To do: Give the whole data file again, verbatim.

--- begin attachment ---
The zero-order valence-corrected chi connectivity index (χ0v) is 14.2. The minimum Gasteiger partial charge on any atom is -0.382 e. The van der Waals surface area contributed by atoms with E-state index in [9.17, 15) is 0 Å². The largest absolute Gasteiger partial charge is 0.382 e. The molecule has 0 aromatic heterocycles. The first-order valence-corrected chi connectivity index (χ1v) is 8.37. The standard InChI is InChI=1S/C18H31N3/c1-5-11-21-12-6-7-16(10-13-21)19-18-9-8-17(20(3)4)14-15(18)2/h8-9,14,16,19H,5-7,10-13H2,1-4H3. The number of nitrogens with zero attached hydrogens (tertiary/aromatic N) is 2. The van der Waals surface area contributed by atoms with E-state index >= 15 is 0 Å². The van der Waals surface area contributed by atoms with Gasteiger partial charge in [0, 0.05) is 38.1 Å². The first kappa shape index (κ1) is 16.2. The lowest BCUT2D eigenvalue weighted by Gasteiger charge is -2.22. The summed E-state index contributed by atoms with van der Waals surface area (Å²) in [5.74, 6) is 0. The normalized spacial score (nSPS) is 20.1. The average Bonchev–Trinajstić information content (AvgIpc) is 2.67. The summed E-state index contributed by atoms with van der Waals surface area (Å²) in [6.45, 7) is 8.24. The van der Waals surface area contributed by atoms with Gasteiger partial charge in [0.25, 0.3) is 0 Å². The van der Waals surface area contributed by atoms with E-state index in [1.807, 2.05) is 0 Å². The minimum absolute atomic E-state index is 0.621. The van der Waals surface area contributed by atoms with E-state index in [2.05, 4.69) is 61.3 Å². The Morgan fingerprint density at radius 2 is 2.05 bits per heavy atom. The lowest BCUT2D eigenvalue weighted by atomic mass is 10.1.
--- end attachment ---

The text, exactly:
The zero-order valence-corrected chi connectivity index (χ0v) is 14.2. The minimum Gasteiger partial charge on any atom is -0.382 e. The van der Waals surface area contributed by atoms with E-state index in [9.17, 15) is 0 Å². The largest absolute Gasteiger partial charge is 0.382 e. The molecule has 0 aromatic heterocycles. The first-order valence-corrected chi connectivity index (χ1v) is 8.37. The standard InChI is InChI=1S/C18H31N3/c1-5-11-21-12-6-7-16(10-13-21)19-18-9-8-17(20(3)4)14-15(18)2/h8-9,14,16,19H,5-7,10-13H2,1-4H3. The number of nitrogens with zero attached hydrogens (tertiary/aromatic N) is 2. The van der Waals surface area contributed by atoms with E-state index >= 15 is 0 Å². The van der Waals surface area contributed by atoms with Gasteiger partial charge in [0, 0.05) is 38.1 Å². The first kappa shape index (κ1) is 16.2. The lowest BCUT2D eigenvalue weighted by Gasteiger charge is -2.22. The summed E-state index contributed by atoms with van der Waals surface area (Å²) in [5.74, 6) is 0. The normalized spacial score (nSPS) is 20.1. The average Bonchev–Trinajstić information content (AvgIpc) is 2.67. The summed E-state index contributed by atoms with van der Waals surface area (Å²) in [6.45, 7) is 8.24. The van der Waals surface area contributed by atoms with Gasteiger partial charge in [0.25, 0.3) is 0 Å². The van der Waals surface area contributed by atoms with E-state index in [1.807, 2.05) is 0 Å². The minimum absolute atomic E-state index is 0.621. The van der Waals surface area contributed by atoms with E-state index in [2.05, 4.69) is 61.3 Å². The Morgan fingerprint density at radius 2 is 2.05 bits per heavy atom. The lowest BCUT2D eigenvalue weighted by atomic mass is 10.1.